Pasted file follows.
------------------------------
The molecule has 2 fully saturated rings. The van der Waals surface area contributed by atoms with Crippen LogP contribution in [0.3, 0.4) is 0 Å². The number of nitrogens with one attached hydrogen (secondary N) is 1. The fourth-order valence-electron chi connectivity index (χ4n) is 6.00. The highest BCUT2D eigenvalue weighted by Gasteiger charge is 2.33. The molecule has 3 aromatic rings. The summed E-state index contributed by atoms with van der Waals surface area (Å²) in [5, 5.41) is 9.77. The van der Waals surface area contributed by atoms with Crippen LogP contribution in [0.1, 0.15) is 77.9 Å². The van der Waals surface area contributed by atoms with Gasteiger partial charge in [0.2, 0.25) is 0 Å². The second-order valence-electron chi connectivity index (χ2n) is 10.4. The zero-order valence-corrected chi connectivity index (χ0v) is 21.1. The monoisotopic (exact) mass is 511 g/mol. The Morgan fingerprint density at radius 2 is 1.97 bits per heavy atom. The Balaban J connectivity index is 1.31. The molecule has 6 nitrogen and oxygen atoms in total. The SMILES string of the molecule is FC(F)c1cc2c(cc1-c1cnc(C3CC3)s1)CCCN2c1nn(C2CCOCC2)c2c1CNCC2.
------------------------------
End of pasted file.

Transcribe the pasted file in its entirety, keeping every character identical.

The molecule has 2 fully saturated rings. The van der Waals surface area contributed by atoms with Crippen LogP contribution in [0.3, 0.4) is 0 Å². The number of nitrogens with one attached hydrogen (secondary N) is 1. The fourth-order valence-electron chi connectivity index (χ4n) is 6.00. The highest BCUT2D eigenvalue weighted by Gasteiger charge is 2.33. The molecule has 3 aromatic rings. The summed E-state index contributed by atoms with van der Waals surface area (Å²) in [5, 5.41) is 9.77. The van der Waals surface area contributed by atoms with Crippen LogP contribution in [0.1, 0.15) is 77.9 Å². The van der Waals surface area contributed by atoms with Gasteiger partial charge in [0.2, 0.25) is 0 Å². The second-order valence-electron chi connectivity index (χ2n) is 10.4. The zero-order valence-corrected chi connectivity index (χ0v) is 21.1. The monoisotopic (exact) mass is 511 g/mol. The Morgan fingerprint density at radius 2 is 1.97 bits per heavy atom. The Balaban J connectivity index is 1.31. The molecule has 6 nitrogen and oxygen atoms in total. The SMILES string of the molecule is FC(F)c1cc2c(cc1-c1cnc(C3CC3)s1)CCCN2c1nn(C2CCOCC2)c2c1CNCC2.